Thanks DefendUSA for the tip on Daniel Castonguay, which I will follow up especially if somebody addresses the points you mention in a more extended and supported fashion (a book, a research paper, etc). I still need to look more closely at the Canadian or British systems but it’s my impression (speculation and opinion are allowed in blogs, right?) that any healthcare system will eventually get into trouble for one simple reason: our society is always EXPANDING. It’s expanding in the total number of individuals and more resources consumed per capita, demonstrable either by increased longevity or higher expectation for quality of services; more access or cheaper encounters, less error rate, etc. The ever expanding nature of our society has NOT been challenged by any of the most polarized capitalist or socialist systems, assuming any of such exist (Digression: I never talk about a society being capitalist or socialist because they don’t exist. Instead, I do talk about a specific policy being capitalist or socialist, single payer being one of the latter in a society that like the Canadian also having capitalist policies digression off). The exponential growth of our society is a topic that few people dare to talk about. So if you defend capitalist policies, you can address this problem by downsizing your enemy (wars, famine, financial collapse, epidemics, natural disaster via HAARP, etc). Or if you defend socialist policies you could address this problem like the Chinese did for example through the ‘single child policy’ or any other frugality measures which downsize everybody from a relative position of social fairness. The usual counter-argument is that elites are waived from this policy, and it’s true; elites are elites. Social inequality is impossible to eliminate but at least you can decrease it.

        Karol, I favor single payer health system (socialist policy) because is more stable, there’s more peace, fewer crises and a large segment of the society benefits at large. Capitalist policies led to concentration of power in a few despotic hands and therefore is less stable, it’s the rule of the strongest, and more inequality, etc. But anyway the nicest things in our society are in fact socialist in nature; see the NIH, the interstate highways, public schooling, libraries, Clean Water Act; Clean Air Act, etc, in short, most of the nice stuff paid by the State. But socialist policies have a major drawback: they are harder to defend because they require a strong popular consensus. Capitalist policies don’t need people to defend them. They are so powerfull that only a few well positioned businessmen can push them real hard with no trouble whatsoever (see for example the $700 billion bailout just spun off by a few Federal Reserve and Goldman Sachs guys). It actually amazes me why people like you who work very hard in their jobs defend capitalism. Capitalism doesn’t need to be defended. It’s so efficient in its momentum that doesn’t need grassroots participation. On the contrary, socialist policies are very hard to move them through Congress or to advocate them. That’s why I defend them because they do need popular support. I invite you to think about it, and to find why ‘capitalism needs to be defended’ is a myth.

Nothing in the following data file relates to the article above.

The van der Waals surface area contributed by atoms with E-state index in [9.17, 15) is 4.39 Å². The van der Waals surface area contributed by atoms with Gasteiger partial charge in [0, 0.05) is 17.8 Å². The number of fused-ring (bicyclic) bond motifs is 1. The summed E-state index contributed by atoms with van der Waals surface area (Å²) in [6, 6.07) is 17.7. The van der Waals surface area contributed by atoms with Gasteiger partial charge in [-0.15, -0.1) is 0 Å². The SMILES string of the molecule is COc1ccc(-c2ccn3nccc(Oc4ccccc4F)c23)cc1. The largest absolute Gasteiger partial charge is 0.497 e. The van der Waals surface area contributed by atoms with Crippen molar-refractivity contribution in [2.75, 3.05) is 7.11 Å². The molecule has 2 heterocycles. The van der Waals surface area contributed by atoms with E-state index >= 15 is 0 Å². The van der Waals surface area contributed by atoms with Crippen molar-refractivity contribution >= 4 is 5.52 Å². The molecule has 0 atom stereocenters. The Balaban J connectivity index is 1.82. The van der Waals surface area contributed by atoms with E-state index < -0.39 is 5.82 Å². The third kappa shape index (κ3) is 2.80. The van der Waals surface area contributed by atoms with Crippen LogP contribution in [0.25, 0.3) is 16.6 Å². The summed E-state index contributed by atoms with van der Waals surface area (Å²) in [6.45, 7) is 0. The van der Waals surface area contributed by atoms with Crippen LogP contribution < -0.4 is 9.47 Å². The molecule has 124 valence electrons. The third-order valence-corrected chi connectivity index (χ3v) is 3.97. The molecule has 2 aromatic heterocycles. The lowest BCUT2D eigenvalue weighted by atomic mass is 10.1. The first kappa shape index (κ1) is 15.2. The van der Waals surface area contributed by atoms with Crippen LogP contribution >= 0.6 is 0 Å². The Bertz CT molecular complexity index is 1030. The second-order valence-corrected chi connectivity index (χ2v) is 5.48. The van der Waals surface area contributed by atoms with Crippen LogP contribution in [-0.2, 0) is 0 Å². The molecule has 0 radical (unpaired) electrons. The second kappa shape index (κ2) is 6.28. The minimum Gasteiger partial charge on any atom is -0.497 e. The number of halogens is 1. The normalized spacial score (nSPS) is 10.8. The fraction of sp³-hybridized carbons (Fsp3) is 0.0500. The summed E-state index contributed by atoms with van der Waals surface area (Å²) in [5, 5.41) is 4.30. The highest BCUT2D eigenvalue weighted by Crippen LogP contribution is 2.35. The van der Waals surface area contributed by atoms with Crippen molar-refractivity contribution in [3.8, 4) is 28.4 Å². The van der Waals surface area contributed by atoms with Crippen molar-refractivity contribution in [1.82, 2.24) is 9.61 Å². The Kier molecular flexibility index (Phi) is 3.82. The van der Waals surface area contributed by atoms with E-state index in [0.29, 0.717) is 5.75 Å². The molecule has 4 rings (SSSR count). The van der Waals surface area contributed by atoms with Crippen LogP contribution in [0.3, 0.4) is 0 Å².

DefendUSA, now to your question ‘What does global warming or the war have to do with a social system of medicine?’. I can tell you both have A LOT to do with it. In fact, both are the result of the same variable I referred to above: the ever expanding nature of our combined capitalist/socialist that infringe upon our homeland, Planet Earth. Please take a look at this paper http://www.ejsd.org/docs/The_Population_Bomb_Revisited.pdf . Now, if you want to enjoy a marvelous and fascinating book please read Daniel Quinn’s ISHMAEL.

      • DensityDuck says:

        …natural disaster via HAARP?

        Sorry, my ability to take you seriously has just suffered a major failure. Discussion over, thanks for playing, try the server, tip your veal.

    • Karol says:

      “Free market” is not the problem. The problem is punitive taxes on the risk-takers, and redistribution from the producers to those who produce nothing. Socialism/Marxism kills.

      You said: Single payer is not perfect but has proven to smooth out and slow down inequalities to at least make the system viable for at least one generation. That’s good for me

      That is the problem with socialist/Marxist thinking. So very short-sighted. You will get yours, that is all that matters. Socialist economic thinking is nothing more than a pyramid scheme, the early investors get rich and the ones who get in at the tail end lose everything.

  11. Roberto says:

    The Quebecquian report that led DefendUSA to mention Claude Castonguay is called GETTING OUR MONEY’S WORTH and can be found as a full report or summary here. http://www.financementsante.gouv.qc.ca/en/rapport/index.asp

    I’m reading through it. But the questions are:

    -Is the problem of access?
    -Is it cost?
    -Is it quality?
    -Can be demonstrated with numbers?

    While I read the report I’ll venture to post my hypothesis so I can get opposing views from other readers of the report:

    The social policy of single payer healthcare is better suited for a frugal society. However, if this society is continously growing and inputs don’t match outputs, then at some point it’s going to either downsize or outpour. Rich canadians are the ones called to go shopping in their neirgborhood and purchase medical services just any other commodity from doctors in America who will be glad to offer them especially since they have been starved by managed care.

    So my hypothesis is not the single payer system is bad. Rather, an ever expanding society in a limited Planet is what is bad. And will break down any so-called ‘system’.